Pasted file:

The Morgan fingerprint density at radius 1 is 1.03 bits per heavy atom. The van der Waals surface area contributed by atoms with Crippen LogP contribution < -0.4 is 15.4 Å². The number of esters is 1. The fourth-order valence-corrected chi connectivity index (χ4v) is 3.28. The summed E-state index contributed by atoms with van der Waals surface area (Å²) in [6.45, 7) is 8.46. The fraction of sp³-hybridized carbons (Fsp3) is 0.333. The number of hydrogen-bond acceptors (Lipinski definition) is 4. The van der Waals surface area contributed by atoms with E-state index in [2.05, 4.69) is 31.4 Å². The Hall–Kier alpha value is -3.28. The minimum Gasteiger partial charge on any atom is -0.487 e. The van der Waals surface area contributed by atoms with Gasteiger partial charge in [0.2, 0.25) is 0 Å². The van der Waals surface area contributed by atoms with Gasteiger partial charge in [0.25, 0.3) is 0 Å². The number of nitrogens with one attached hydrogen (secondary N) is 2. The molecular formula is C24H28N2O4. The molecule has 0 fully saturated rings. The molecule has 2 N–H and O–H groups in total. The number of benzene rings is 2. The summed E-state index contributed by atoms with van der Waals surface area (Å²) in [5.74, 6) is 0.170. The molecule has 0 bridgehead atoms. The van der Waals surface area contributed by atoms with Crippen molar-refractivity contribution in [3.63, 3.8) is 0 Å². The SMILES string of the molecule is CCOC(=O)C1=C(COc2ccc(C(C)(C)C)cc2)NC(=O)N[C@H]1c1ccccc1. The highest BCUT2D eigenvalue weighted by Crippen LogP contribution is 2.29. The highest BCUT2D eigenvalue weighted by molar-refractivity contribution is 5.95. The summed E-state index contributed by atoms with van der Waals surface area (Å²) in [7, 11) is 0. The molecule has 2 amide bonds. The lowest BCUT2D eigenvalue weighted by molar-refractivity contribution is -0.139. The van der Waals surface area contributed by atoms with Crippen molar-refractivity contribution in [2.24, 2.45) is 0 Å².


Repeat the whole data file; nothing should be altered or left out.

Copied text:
The Morgan fingerprint density at radius 1 is 1.03 bits per heavy atom. The van der Waals surface area contributed by atoms with Crippen LogP contribution < -0.4 is 15.4 Å². The number of esters is 1. The fourth-order valence-corrected chi connectivity index (χ4v) is 3.28. The summed E-state index contributed by atoms with van der Waals surface area (Å²) in [6.45, 7) is 8.46. The fraction of sp³-hybridized carbons (Fsp3) is 0.333. The number of hydrogen-bond acceptors (Lipinski definition) is 4. The van der Waals surface area contributed by atoms with E-state index in [2.05, 4.69) is 31.4 Å². The Hall–Kier alpha value is -3.28. The minimum Gasteiger partial charge on any atom is -0.487 e. The van der Waals surface area contributed by atoms with Gasteiger partial charge in [0.2, 0.25) is 0 Å². The van der Waals surface area contributed by atoms with Gasteiger partial charge in [0.25, 0.3) is 0 Å². The number of nitrogens with one attached hydrogen (secondary N) is 2. The molecular formula is C24H28N2O4. The molecule has 0 fully saturated rings. The molecule has 2 N–H and O–H groups in total. The number of benzene rings is 2. The summed E-state index contributed by atoms with van der Waals surface area (Å²) in [5.74, 6) is 0.170. The molecule has 0 bridgehead atoms. The van der Waals surface area contributed by atoms with Crippen molar-refractivity contribution in [3.63, 3.8) is 0 Å². The SMILES string of the molecule is CCOC(=O)C1=C(COc2ccc(C(C)(C)C)cc2)NC(=O)N[C@H]1c1ccccc1. The highest BCUT2D eigenvalue weighted by Crippen LogP contribution is 2.29. The highest BCUT2D eigenvalue weighted by molar-refractivity contribution is 5.95. The summed E-state index contributed by atoms with van der Waals surface area (Å²) in [7, 11) is 0. The molecule has 2 amide bonds. The lowest BCUT2D eigenvalue weighted by molar-refractivity contribution is -0.139. The van der Waals surface area contributed by atoms with Crippen molar-refractivity contribution in [2.24, 2.45) is 0 Å².